Actually, what about a benevolent dictator? An authoritarian leader who serves for a long period of time and does so for the benefit of the whole population. Sounds like a good idea right?
Unfortunately, benevolent dictators are extremely rare in human history. Only a few dozen appear in thousands of years of records. I’m sure some dictators start out with good intentions, but eventually, almost all of them will fall prey to enough greed and nepotism to be overthrown by a revolution, military coup, or by US bombs.
At the moment, the current regime in Singapore comes close to this ideal. In power since 1965 through ‘elections’, the Singapore government is seen from an international point of view as competently managing the economy and mostly free of corruption. Most citizens are well-off, educated, healthy, and safe. That seems impossible with current Western governments!
When a single political party has proven they will do what’s best for a country over nearly 60 years, the general population can put their faith in the system and they don’t have to concern themselves with getting educated enough about the real issues to vote. At the same time, the opposing political parties don’t have to try to manipulate voters with emotional issues or try to remove the ruling party with some moral scandal of the day. Sounds like a good system to me.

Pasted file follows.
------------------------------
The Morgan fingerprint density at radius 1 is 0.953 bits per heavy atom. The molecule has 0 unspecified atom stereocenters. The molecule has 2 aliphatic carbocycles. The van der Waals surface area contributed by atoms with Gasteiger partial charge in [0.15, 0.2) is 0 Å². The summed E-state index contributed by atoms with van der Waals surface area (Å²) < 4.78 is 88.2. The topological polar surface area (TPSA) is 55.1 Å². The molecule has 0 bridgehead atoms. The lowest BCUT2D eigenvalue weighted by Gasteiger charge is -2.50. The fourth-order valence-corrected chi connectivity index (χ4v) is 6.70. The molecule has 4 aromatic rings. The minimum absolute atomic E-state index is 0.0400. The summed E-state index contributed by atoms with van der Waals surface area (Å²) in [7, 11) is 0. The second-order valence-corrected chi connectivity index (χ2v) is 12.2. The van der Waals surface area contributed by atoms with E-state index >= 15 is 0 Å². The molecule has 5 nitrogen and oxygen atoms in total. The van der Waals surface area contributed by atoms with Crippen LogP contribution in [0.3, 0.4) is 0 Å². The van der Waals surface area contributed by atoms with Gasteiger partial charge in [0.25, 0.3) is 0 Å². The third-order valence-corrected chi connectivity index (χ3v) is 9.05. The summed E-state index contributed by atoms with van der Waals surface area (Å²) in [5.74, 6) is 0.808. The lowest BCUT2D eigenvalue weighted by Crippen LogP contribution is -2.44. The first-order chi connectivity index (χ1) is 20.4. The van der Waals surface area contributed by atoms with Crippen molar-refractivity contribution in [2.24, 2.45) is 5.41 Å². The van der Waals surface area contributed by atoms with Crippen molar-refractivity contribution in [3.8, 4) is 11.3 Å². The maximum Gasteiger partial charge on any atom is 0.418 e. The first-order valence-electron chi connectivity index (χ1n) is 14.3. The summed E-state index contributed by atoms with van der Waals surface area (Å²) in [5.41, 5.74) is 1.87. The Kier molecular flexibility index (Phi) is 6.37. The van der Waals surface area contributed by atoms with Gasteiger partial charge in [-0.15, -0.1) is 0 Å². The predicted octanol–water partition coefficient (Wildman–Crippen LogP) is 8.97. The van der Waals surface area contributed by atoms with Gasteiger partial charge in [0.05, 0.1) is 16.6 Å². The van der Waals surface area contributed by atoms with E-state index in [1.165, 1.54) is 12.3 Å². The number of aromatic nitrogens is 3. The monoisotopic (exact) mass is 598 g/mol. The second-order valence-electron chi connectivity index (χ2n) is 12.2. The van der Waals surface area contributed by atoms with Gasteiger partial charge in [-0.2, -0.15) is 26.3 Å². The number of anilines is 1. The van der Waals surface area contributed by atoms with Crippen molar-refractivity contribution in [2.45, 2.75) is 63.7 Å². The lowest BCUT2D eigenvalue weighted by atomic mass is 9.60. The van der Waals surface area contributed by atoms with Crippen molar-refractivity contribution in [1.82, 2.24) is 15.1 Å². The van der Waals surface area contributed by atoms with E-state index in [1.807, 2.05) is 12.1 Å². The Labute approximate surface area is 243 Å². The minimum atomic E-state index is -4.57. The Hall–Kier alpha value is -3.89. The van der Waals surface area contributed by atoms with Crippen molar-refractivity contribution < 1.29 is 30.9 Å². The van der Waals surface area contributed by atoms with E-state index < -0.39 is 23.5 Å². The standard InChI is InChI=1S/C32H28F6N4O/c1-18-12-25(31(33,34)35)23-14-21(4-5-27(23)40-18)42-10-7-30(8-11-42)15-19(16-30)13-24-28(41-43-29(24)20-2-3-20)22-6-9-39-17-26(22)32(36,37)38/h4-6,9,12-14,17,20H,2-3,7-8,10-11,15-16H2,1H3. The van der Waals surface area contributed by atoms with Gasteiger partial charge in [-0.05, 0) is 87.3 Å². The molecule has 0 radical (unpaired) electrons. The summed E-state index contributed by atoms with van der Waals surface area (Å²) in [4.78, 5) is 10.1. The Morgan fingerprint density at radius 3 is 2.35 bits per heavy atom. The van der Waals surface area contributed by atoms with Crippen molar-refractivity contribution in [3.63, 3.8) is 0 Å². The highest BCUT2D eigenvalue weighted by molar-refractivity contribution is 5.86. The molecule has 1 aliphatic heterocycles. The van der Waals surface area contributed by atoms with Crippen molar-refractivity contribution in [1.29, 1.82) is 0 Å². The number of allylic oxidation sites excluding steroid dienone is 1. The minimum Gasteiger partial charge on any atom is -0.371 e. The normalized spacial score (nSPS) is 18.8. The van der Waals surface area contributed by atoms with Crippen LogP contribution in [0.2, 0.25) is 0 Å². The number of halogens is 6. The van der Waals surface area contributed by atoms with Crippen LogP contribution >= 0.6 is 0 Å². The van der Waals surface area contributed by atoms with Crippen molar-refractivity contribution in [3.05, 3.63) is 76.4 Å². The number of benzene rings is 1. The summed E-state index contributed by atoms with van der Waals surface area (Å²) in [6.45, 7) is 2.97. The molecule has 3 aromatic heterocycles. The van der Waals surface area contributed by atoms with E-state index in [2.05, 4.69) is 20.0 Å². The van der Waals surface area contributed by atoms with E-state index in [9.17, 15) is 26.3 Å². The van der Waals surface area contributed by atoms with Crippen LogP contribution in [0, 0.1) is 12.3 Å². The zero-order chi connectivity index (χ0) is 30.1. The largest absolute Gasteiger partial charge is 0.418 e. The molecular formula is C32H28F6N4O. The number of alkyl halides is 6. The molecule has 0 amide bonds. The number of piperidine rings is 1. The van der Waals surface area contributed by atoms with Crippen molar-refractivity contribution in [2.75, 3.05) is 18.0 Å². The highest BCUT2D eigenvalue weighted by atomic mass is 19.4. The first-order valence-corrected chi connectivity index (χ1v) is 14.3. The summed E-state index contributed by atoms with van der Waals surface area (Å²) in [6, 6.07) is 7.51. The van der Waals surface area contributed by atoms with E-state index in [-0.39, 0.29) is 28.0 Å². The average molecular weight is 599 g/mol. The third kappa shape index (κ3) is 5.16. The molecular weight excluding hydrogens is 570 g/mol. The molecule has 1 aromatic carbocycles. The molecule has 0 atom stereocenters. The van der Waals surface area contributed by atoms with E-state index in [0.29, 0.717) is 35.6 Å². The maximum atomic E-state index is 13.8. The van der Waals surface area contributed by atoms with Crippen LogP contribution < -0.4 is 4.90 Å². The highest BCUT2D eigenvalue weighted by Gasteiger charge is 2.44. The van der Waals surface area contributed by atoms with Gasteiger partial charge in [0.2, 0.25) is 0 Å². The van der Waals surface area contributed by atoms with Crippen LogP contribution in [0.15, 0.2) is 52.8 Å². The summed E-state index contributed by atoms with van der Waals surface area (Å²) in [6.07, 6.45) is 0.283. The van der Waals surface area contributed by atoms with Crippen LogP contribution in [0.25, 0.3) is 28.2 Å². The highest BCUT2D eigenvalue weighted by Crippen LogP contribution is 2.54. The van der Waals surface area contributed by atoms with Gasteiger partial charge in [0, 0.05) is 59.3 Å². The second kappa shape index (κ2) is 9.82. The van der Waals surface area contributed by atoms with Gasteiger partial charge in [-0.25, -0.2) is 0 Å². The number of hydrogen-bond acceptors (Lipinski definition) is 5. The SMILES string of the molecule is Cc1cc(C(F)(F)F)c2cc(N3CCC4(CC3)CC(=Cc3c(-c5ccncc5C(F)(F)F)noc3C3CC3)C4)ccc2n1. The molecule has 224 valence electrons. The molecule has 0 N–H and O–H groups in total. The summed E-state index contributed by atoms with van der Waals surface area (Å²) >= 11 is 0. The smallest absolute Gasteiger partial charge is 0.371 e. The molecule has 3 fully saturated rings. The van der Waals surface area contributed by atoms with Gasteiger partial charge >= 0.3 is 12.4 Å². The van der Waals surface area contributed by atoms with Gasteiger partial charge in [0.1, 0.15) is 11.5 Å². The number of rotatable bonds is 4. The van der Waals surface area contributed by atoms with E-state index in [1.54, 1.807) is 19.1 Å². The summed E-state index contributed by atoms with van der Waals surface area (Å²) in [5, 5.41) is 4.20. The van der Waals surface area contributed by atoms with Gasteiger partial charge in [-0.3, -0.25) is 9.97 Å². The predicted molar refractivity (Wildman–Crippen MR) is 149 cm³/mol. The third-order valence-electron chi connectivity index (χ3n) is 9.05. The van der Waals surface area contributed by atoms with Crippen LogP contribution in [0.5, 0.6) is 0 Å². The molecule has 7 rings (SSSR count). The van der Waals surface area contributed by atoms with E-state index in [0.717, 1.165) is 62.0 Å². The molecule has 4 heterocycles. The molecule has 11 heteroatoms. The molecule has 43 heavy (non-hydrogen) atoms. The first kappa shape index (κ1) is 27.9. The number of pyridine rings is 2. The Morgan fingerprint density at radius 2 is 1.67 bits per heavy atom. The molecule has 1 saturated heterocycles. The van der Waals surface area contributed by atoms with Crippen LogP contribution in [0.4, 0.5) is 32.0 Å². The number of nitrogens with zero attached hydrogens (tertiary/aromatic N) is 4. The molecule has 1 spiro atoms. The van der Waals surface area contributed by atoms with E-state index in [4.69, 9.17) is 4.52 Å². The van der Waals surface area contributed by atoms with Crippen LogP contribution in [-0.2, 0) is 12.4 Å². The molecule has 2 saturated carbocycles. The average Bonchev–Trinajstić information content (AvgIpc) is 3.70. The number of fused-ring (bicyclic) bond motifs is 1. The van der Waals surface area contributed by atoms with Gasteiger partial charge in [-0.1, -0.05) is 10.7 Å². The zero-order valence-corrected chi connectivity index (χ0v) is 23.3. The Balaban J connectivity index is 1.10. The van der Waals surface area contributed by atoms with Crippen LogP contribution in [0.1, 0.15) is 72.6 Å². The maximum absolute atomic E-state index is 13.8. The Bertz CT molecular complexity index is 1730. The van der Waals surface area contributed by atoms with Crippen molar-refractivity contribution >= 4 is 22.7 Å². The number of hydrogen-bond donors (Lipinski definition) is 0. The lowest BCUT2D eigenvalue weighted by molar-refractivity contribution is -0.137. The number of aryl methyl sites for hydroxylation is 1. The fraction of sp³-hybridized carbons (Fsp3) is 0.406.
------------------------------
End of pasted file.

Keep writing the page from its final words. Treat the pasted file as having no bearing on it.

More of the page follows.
Throughout this 5-part series, we showed that problems inherent in democracy are partly responsible for long-term trade inequality. Western consumers who are unwilling to take a stand against Asia for labor and intellectual property abuses for fear of higher prices are also responsible. Voters only think short-time, and any time a politician tries to do what’s necessary, but also painful, the system is often successful at having them removed from office because of an irrelevant ‘scandal.’ The short-term solution to the trade war is going to be painful, and politicians need more security and voter understanding to do what’s right. The current government system needs to be improved, but at the same time it’s impossible to have Singapore-like governments in every country – there aren’t enough honest politicians in the world to go around.
Maybe it will take a revolution and paradigm change of our entire democratic government system to get at the root cause and truly fix the problems, but with human nature being what it is, let’s hope that new system is better than the current one.